sulfuric acid and chlorinated solvents.
Wear gloves when handling them. This experiment also generates sulfur dioxide. Work outside or in a fume hood. Greetings fellow nerds. In a previous video I made chlorotoluene by
reacting toluene and a chlorine source like chlorine gas or
trichloroisocyanuric acid. While this worked very well and gave better
than eighty percent yield, the resulting chlorotoluene consisted of a
mixture of para and ortho isomers. Since different experiments require different
isomers we'll need a way to separate them. Now ortho and para chlorotoluene have slightly
different boiling points and so they can be separated industrially
by fractional distillation. Unfortunately the overlap of their vapors
is so great that you need a huge column of 200 theoretical
plates or more. One of the patents i read called for a column
13 meters long. Yeah my puny little vigreux column is not
going to cut it. We're going to have to use a chemical approach
rather than physical. So here is our mixture of chlorotoluene isomers.
About 450 grams worth. Now chlorotoluene is clear but my sample is
a cloudy due to tiny amounts of water. This is not a problem though. Now add in about 65 mL of concentrated sulfuric
acid. This corresponds to a one third molar equivalent. My acid is red because it's low grade drain
cleaner acid. High quality acid will work better but isn't
strictly necessary. Now set up a dean stark apparatus around the
flask operating in heavy return mode. I've shown how to make these in a previous
video. A traditional apparatus cannot be used because
it only returns the lighter fraction but we want to return the heavy fraction. Now chlorotoluene boils at around 160 degrees
celsius. To minimize heat loss and makes this reaction
go faster i'm insulating the hot portions of the dean stark apparatus with foil. Normally I'd insulate more of this but i'm
leaving some parts open so you can see the progress of the reaction. Now turn on the heating to three hundred degrees
celsius and let it boil. What we're doing is sulfonating the chlorotoluene
and releasing water. By turning up the heat high enough to boil
the mixture, the water boils out along with chlorotoluene. The dean-stark trap allows us to conveniently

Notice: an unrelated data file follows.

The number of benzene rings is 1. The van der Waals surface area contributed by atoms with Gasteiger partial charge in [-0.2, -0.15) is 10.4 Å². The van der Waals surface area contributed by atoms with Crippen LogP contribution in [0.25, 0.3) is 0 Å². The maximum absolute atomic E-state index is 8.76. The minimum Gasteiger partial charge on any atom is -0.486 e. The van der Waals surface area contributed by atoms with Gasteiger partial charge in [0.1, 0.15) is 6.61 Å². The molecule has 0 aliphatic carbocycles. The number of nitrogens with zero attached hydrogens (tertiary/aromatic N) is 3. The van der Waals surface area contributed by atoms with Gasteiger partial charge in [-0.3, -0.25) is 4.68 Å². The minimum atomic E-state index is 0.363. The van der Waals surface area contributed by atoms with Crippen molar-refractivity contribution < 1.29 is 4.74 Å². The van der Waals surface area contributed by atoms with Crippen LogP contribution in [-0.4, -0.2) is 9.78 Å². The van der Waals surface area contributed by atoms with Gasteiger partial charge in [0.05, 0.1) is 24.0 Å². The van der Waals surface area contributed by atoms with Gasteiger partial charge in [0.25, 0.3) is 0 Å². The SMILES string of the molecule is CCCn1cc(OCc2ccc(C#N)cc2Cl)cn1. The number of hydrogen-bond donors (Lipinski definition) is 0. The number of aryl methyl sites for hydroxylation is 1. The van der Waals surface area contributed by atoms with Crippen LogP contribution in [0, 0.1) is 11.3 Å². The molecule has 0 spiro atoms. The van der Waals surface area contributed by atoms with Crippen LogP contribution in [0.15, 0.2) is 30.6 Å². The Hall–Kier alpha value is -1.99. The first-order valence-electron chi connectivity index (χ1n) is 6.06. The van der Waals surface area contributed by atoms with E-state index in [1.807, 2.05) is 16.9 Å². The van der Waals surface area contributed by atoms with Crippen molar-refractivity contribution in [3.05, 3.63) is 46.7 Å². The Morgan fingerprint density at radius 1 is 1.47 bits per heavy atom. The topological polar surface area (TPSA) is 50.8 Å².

separate and return the chlorotoluene and keep just
the water. By removing the water from the reaction we
drive it forward. Now an interesting thing happens with the
isomers of chlorotoluene. Ortho-chlorotoluene reacts faster and is more
stable than para-chlorotoluene. This is because the sulfonate group is quite
bulky and thus is more stable on positions far away
from any other substituent. On ortho-chlorotoluene this is easy since
there are two positions it can react with that aren't beside another
substituent. But on para-chlorotoluene wherever it goes
it will bump against another substituent. So para chlorotoluene sulfonation is less
favored than ortho-chlorotoluene. This effect of the physical crowding affecting
reactivity is called the steric effect and allows us to fine-tune a lot of chemical
reactions that way. In this case we're using it to resolve ortho
and para chlorotoluene. Now even though some of the para chlorotoluene
is reacting, this isn't a problem because the reaction
is reversible. So the sulfuric acid regenerated can go to
react with the ortho isomer. If we use equal or less sulfuric acid than
the ortho isomer we can get almost exclusive ortho sulfonation. Unfortunately this is rather slow. So keep running the reaction until the water
content in the dean-stark trap stops increasing and then run an extra hour to ensure an equilibrium
is reached. Now you're probably wondering if i know this